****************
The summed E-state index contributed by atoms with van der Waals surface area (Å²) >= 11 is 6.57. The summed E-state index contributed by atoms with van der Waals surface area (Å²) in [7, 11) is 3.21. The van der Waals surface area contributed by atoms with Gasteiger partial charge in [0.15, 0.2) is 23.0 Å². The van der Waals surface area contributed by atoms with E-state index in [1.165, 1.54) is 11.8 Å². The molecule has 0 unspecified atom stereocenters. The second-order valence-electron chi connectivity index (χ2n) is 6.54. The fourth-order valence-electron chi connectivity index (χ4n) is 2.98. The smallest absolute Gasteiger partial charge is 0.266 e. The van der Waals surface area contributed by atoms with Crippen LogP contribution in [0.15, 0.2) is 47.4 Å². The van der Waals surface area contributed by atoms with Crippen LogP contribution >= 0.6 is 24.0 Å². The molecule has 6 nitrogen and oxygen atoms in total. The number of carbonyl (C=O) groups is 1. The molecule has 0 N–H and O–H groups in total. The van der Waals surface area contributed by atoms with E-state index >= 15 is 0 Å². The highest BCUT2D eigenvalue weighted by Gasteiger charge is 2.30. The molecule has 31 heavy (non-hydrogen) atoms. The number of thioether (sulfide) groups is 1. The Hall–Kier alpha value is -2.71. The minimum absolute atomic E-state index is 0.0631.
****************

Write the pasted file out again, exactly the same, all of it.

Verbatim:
The summed E-state index contributed by atoms with van der Waals surface area (Å²) >= 11 is 6.57. The summed E-state index contributed by atoms with van der Waals surface area (Å²) in [7, 11) is 3.21. The van der Waals surface area contributed by atoms with Gasteiger partial charge in [0.15, 0.2) is 23.0 Å². The van der Waals surface area contributed by atoms with E-state index in [1.165, 1.54) is 11.8 Å². The molecule has 0 unspecified atom stereocenters. The second-order valence-electron chi connectivity index (χ2n) is 6.54. The fourth-order valence-electron chi connectivity index (χ4n) is 2.98. The smallest absolute Gasteiger partial charge is 0.266 e. The van der Waals surface area contributed by atoms with Crippen LogP contribution in [0.15, 0.2) is 47.4 Å². The van der Waals surface area contributed by atoms with Crippen LogP contribution >= 0.6 is 24.0 Å². The molecule has 6 nitrogen and oxygen atoms in total. The number of carbonyl (C=O) groups is 1. The molecule has 0 N–H and O–H groups in total. The van der Waals surface area contributed by atoms with E-state index >= 15 is 0 Å². The highest BCUT2D eigenvalue weighted by Gasteiger charge is 2.30. The molecule has 31 heavy (non-hydrogen) atoms. The number of thioether (sulfide) groups is 1. The Hall–Kier alpha value is -2.71. The minimum absolute atomic E-state index is 0.0631.